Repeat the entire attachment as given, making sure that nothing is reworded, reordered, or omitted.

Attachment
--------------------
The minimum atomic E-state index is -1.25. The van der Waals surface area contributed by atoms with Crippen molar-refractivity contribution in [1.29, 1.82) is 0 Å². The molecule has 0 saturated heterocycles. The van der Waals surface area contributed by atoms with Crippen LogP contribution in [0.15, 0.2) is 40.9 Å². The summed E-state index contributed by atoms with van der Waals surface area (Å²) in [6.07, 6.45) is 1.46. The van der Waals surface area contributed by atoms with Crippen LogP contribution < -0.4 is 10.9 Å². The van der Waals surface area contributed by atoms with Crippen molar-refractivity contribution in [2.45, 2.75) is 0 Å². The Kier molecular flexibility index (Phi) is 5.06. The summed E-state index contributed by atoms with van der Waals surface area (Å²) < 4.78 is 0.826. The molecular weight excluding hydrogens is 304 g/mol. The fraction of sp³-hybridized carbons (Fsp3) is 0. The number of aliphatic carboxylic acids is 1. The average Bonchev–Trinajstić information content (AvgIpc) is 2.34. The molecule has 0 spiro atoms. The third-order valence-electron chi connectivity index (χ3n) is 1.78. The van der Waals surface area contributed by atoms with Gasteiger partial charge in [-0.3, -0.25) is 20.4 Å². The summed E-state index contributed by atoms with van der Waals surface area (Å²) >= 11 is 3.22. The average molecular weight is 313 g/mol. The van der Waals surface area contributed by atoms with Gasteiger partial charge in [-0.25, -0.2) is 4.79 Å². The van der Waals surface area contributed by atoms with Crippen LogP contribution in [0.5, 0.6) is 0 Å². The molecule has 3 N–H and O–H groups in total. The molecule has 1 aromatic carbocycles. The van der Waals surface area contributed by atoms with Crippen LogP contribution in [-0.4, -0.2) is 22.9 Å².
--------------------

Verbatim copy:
The minimum atomic E-state index is -1.25. The van der Waals surface area contributed by atoms with Crippen molar-refractivity contribution in [1.29, 1.82) is 0 Å². The molecule has 0 saturated heterocycles. The van der Waals surface area contributed by atoms with Crippen LogP contribution in [0.15, 0.2) is 40.9 Å². The summed E-state index contributed by atoms with van der Waals surface area (Å²) in [6.07, 6.45) is 1.46. The van der Waals surface area contributed by atoms with Crippen LogP contribution < -0.4 is 10.9 Å². The van der Waals surface area contributed by atoms with Crippen molar-refractivity contribution in [2.45, 2.75) is 0 Å². The Kier molecular flexibility index (Phi) is 5.06. The summed E-state index contributed by atoms with van der Waals surface area (Å²) < 4.78 is 0.826. The molecular weight excluding hydrogens is 304 g/mol. The fraction of sp³-hybridized carbons (Fsp3) is 0. The number of aliphatic carboxylic acids is 1. The average Bonchev–Trinajstić information content (AvgIpc) is 2.34. The molecule has 0 spiro atoms. The third-order valence-electron chi connectivity index (χ3n) is 1.78. The van der Waals surface area contributed by atoms with Gasteiger partial charge in [-0.3, -0.25) is 20.4 Å². The summed E-state index contributed by atoms with van der Waals surface area (Å²) >= 11 is 3.22. The average molecular weight is 313 g/mol. The van der Waals surface area contributed by atoms with Gasteiger partial charge in [-0.25, -0.2) is 4.79 Å². The van der Waals surface area contributed by atoms with Crippen LogP contribution in [0.5, 0.6) is 0 Å². The molecule has 3 N–H and O–H groups in total. The molecule has 1 aromatic carbocycles. The van der Waals surface area contributed by atoms with Crippen LogP contribution in [-0.4, -0.2) is 22.9 Å².